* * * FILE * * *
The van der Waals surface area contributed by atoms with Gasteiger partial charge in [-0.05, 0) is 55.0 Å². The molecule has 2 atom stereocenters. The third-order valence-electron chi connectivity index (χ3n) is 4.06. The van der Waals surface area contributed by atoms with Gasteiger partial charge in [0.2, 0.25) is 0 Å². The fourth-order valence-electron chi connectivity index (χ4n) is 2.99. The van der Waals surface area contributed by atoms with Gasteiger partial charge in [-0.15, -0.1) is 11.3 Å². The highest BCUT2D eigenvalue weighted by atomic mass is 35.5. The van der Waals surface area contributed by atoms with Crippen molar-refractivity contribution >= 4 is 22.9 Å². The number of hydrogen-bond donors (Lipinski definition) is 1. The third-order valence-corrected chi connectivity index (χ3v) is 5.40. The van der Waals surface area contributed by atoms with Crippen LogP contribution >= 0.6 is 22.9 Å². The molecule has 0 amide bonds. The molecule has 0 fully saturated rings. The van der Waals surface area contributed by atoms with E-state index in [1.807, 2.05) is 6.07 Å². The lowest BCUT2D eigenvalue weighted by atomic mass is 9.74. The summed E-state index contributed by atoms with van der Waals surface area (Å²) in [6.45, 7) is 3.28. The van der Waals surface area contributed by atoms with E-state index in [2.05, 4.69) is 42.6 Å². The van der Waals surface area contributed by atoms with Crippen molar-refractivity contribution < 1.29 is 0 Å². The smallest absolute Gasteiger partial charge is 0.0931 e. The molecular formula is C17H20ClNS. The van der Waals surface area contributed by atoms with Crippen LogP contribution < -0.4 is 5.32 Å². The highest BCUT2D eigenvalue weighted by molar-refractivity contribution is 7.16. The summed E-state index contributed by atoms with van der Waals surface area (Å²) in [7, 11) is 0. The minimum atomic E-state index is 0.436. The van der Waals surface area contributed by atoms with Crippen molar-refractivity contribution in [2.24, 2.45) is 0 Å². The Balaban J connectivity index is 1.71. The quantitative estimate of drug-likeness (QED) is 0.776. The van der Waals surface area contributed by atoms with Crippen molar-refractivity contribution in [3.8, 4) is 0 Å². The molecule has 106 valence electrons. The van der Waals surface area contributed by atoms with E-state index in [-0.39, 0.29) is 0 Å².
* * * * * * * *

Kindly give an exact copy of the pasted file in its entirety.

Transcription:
The van der Waals surface area contributed by atoms with Gasteiger partial charge in [-0.05, 0) is 55.0 Å². The molecule has 2 atom stereocenters. The third-order valence-electron chi connectivity index (χ3n) is 4.06. The van der Waals surface area contributed by atoms with Gasteiger partial charge in [0.2, 0.25) is 0 Å². The fourth-order valence-electron chi connectivity index (χ4n) is 2.99. The van der Waals surface area contributed by atoms with Gasteiger partial charge in [-0.15, -0.1) is 11.3 Å². The highest BCUT2D eigenvalue weighted by atomic mass is 35.5. The van der Waals surface area contributed by atoms with Crippen molar-refractivity contribution >= 4 is 22.9 Å². The number of hydrogen-bond donors (Lipinski definition) is 1. The third-order valence-corrected chi connectivity index (χ3v) is 5.40. The van der Waals surface area contributed by atoms with Crippen LogP contribution >= 0.6 is 22.9 Å². The molecule has 0 amide bonds. The molecule has 0 fully saturated rings. The van der Waals surface area contributed by atoms with E-state index in [1.807, 2.05) is 6.07 Å². The lowest BCUT2D eigenvalue weighted by atomic mass is 9.74. The summed E-state index contributed by atoms with van der Waals surface area (Å²) in [6.45, 7) is 3.28. The van der Waals surface area contributed by atoms with E-state index in [2.05, 4.69) is 42.6 Å². The van der Waals surface area contributed by atoms with Crippen molar-refractivity contribution < 1.29 is 0 Å². The smallest absolute Gasteiger partial charge is 0.0931 e. The molecular formula is C17H20ClNS. The van der Waals surface area contributed by atoms with Crippen LogP contribution < -0.4 is 5.32 Å². The highest BCUT2D eigenvalue weighted by molar-refractivity contribution is 7.16. The summed E-state index contributed by atoms with van der Waals surface area (Å²) in [7, 11) is 0. The minimum atomic E-state index is 0.436. The van der Waals surface area contributed by atoms with Crippen molar-refractivity contribution in [2.24, 2.45) is 0 Å². The Balaban J connectivity index is 1.71. The quantitative estimate of drug-likeness (QED) is 0.776. The van der Waals surface area contributed by atoms with Crippen molar-refractivity contribution in [3.8, 4) is 0 Å². The molecule has 106 valence electrons. The van der Waals surface area contributed by atoms with E-state index in [-0.39, 0.29) is 0 Å².